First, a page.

an edge to face table including an edge identification field pointer to an edge identification field in the edge table, a face identification field pointer to the face identification field in the face table, and an edge to face orientation field to identify the orientation of the edge in the face; and
a node to solid table including a node identification field pointer to a node identification field in the node table, a solid identification field pointer to the solid identification field in the solid table, and a node to solid orientation field to identify the orientation of the node in the solid.
31. The system of
a point to node table including a point identification field pointer to a geometry identification field in the geometry library, and a node identification field pointer to a node identification field in the node table;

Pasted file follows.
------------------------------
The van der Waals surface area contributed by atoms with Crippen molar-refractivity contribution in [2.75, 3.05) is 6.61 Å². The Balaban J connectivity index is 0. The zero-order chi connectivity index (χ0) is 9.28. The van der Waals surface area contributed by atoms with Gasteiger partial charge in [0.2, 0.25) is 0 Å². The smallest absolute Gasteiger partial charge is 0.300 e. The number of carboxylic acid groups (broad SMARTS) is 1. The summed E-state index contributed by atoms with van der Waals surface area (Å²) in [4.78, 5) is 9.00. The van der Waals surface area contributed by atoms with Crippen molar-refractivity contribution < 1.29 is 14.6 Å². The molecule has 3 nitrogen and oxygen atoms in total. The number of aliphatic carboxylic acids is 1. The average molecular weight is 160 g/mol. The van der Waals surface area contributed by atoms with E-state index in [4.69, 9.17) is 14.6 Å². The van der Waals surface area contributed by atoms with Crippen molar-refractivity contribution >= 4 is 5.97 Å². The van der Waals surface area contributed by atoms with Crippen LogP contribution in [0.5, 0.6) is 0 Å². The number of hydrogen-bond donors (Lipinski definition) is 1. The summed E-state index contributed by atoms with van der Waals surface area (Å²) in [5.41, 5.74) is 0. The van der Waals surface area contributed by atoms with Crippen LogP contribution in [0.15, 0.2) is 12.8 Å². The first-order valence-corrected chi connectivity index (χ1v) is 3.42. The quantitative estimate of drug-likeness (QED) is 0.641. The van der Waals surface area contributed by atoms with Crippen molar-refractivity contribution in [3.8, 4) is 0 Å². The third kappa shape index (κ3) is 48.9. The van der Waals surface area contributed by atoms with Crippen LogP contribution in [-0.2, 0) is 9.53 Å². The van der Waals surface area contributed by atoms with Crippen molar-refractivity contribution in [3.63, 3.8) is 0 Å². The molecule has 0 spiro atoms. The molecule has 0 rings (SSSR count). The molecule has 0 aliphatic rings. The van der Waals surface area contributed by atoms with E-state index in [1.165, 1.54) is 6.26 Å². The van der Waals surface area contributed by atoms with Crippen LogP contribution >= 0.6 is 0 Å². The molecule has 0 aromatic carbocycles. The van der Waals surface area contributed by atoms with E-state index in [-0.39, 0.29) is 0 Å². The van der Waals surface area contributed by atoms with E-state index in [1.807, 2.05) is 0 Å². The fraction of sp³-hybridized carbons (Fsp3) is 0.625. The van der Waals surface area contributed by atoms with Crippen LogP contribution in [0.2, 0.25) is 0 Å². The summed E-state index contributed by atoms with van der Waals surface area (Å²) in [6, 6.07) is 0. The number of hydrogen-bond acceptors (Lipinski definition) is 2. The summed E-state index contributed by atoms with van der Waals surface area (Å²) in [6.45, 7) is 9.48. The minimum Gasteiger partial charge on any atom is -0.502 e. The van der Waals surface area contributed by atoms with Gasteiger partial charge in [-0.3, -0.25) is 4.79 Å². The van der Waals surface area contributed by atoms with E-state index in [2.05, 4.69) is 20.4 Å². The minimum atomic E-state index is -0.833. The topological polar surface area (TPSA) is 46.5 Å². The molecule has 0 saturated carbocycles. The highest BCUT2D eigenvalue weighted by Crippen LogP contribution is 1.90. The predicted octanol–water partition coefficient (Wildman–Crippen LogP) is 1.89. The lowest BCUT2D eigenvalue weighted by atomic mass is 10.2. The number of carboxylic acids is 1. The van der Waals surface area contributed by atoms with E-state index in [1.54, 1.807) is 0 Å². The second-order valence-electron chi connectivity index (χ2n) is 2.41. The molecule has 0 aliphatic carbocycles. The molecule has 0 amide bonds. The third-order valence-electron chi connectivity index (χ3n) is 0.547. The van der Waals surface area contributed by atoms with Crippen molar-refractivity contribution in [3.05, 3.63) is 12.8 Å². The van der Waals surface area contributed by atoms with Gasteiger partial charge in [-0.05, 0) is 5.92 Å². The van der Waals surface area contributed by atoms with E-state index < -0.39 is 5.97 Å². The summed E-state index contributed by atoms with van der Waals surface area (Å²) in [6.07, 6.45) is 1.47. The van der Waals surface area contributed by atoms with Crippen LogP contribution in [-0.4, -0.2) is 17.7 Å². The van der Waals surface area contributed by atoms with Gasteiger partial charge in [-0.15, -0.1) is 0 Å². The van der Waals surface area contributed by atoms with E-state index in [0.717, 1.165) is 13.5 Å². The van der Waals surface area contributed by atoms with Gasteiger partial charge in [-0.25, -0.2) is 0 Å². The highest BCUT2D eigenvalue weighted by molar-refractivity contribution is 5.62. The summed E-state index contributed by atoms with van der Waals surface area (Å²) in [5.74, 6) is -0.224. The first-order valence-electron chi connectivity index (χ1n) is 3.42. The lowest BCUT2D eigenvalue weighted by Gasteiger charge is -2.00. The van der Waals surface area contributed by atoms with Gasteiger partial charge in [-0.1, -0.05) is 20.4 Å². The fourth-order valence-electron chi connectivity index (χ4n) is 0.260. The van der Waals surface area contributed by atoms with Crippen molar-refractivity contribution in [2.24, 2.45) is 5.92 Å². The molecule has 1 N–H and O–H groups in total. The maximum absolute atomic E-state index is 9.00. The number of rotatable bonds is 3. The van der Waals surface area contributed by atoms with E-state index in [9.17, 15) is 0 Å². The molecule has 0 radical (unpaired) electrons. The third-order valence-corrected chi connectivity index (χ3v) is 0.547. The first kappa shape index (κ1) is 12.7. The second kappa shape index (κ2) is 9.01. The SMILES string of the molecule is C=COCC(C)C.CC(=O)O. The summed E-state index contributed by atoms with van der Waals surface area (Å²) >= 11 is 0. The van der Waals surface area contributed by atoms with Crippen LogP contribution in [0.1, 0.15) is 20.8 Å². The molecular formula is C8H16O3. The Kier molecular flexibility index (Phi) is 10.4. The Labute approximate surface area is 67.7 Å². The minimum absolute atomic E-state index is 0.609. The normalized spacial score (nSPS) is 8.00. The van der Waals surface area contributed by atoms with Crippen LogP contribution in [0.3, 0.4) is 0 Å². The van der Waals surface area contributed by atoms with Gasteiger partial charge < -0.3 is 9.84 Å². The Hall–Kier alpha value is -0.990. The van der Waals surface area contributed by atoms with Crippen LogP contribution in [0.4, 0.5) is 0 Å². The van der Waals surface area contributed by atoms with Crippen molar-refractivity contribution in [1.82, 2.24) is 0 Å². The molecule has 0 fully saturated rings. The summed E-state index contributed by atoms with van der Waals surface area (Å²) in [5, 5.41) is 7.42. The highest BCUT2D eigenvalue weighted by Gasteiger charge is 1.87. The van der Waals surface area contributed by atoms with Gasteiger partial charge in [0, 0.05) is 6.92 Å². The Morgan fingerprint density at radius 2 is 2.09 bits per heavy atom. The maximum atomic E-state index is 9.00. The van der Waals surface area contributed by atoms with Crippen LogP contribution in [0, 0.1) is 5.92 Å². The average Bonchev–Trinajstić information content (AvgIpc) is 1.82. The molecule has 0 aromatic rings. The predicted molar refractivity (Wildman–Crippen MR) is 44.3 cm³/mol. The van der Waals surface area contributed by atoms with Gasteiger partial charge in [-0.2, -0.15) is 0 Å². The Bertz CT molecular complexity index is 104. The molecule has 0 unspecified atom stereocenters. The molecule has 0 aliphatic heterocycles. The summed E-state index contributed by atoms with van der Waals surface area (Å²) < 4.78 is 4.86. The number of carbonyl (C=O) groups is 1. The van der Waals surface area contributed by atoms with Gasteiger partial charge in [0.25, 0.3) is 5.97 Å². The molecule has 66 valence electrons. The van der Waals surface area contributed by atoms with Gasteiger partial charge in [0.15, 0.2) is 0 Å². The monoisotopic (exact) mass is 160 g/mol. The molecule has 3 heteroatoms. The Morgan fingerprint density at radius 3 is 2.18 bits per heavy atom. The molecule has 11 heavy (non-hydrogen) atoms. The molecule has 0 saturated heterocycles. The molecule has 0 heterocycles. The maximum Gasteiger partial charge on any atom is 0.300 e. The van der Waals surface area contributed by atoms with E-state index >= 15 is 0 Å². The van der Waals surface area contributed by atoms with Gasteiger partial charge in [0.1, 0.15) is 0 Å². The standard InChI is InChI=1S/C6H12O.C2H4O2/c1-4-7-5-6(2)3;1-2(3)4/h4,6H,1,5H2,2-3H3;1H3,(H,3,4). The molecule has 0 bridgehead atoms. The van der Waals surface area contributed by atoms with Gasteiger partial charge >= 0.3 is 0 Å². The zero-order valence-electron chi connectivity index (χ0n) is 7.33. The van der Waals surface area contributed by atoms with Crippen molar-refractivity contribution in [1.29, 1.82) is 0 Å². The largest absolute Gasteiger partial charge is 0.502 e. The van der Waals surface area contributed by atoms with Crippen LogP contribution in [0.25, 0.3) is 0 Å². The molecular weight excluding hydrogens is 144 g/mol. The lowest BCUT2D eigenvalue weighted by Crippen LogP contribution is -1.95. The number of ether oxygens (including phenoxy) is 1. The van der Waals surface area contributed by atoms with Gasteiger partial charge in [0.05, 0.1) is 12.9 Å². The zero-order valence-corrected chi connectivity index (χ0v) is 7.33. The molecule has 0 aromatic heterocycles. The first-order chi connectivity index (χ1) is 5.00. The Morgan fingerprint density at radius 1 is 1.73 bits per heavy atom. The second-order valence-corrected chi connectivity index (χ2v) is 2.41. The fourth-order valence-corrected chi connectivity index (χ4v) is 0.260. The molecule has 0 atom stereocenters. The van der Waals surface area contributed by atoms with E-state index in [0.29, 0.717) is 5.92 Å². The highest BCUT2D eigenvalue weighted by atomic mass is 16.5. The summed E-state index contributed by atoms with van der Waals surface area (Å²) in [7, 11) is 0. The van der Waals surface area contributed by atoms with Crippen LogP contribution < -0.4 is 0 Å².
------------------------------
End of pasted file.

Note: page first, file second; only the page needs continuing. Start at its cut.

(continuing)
a curve to edge table including a curve identification field pointer to the geometry identification field in the geometry library, an edge identification field pointer to an edge identification field in the edge table, a sequence field to identify the sequence of the curve in the edge, and a curve to edge orientation field to identify the orientation of the node in the solid;
a surface to face table including a surface identification field pointer to the geometry identification field in the geometry library, the face identification field pointer to the face identification field in the edge table, and a surface to face orientation field to identify the orientation of the surface in the face; and
a volume to solid table including a volume identification field pointer to the geometry identification field in the geometry library, the solid identification field pointer to the solid identification field in the solid table, and a volume to solid orientation field to identify the orientation of the surface in the face.